For most, the Internet is a great tool to share and access information from all over the globe. For scammers, it’s a tool to reach a world full of potential targets. The tricks and traps of phishing sites and scam operations continue to grow more sophisticated, finding new ways to gain access to personal information, passwords, credit cards, or even remote computer access. How can the average user protect themselves against becoming the victim of an unsafe or fraudulent website?

Luckily, with a few moments and a critical eye, you can spot a number of warning signs to steer clear of fake sites. Read below to find out what red flags you should be looking out for while you browse the web.

Look at the URL and address bar

A simple change to a web address and a convincing copy of a home page can easily trick a person. The simple substitutions of the number 0 in place of the letter ‘o’ (such as, or the addition of an ‘s’ (such as can make it easy to overlook the fact that you’re headed to the wrong website.

While you’re looking at the address bar, take note if you see a padlock beside the URL. The padlock icon indicates an encrypted secure site. While that doesn’t mean the folks behind it aren’t looking to scam, it does offer legitimate information. You can click on this padlock to see more details, including the certificate that will tell you what company the site is registered under.

The prefix https:// in the URL (as opposed to http://) also indicates that the site has been authenticated and is secure. If these are missing, or the registered owner doesn’t match the site you’re on, keep an eye out for more signs you may not be on a safe website.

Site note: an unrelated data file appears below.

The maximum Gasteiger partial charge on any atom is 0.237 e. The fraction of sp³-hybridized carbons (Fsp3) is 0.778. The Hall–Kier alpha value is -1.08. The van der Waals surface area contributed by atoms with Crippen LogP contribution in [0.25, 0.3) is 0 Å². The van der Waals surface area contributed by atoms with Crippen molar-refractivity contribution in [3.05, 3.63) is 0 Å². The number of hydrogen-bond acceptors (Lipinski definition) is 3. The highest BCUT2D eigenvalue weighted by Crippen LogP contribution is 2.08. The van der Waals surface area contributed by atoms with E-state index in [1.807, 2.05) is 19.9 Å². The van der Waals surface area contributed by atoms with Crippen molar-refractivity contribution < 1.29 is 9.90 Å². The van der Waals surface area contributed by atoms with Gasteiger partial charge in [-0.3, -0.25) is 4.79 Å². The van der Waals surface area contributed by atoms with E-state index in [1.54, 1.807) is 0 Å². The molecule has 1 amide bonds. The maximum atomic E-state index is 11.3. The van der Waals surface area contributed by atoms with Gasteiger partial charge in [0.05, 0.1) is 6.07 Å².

Check the contact page

If a site’s listed contact information doesn’t match the company details, or they just seem suspicious to you, they probably are. Use of emails outside of a company domain (such as instead of is a bright red flag that this site is built to scam.

While small operations and local businesses may not have custom domains and rely on email services like Google’s, most companies can’t operate legitimately without giving current and prospective customers a way to reach them – an address, phone number, something. A total lack of contact information is a clue that they don’t want to be reachable if you have a problem.

Check their social media

If you’re looking into an unfamiliar company, how legitimate do their social media profiles appear to be? Do they have an established following, and do they engage with it? Have they been posting company-related content? Have they been posting phishing links? Are they mentioned in posts about scams? Do they rely on the use of stock photography and generic content? If it feels like a fake company, it just might be.

Look up the domain

Websites are all registered with the WHOIS database, which means you can use their lookup tool to find out information like who owns the site, and how old it is. If it’s a new site, it’s more likely to be a scam – scam sites don’t last long before being reported, so are unlikely to stick around very long.

Google Transparency Report

Another easy tool is the Google Transparency Report, which allows you to enter a URL and receive a report from Google about its level of risk and security. Larger sites may require that you provide the URL to a specific page, rather than the general web address.

Check for a privacy policy

Most sites are required to issue a privacy policy that informs users of how their data may be collected, protected, used and stored. On a scam site, these privacy policies may tell you that they’re seeking to sell or otherwise abuse your data – and if the privacy policy is missing altogether, walk away.

Scammers have always been creative, and the Internet presents a digital sandbox for countless new opportunities to take advantage of regular people who don’t know what dangers to look out for online. Using the tools you have can save your data, your money, your identity, and more. If you find yourself on a scam site, exit immediately and consider reporting the site to Google Safe Browsing, so hopefully others can avoid it, as well.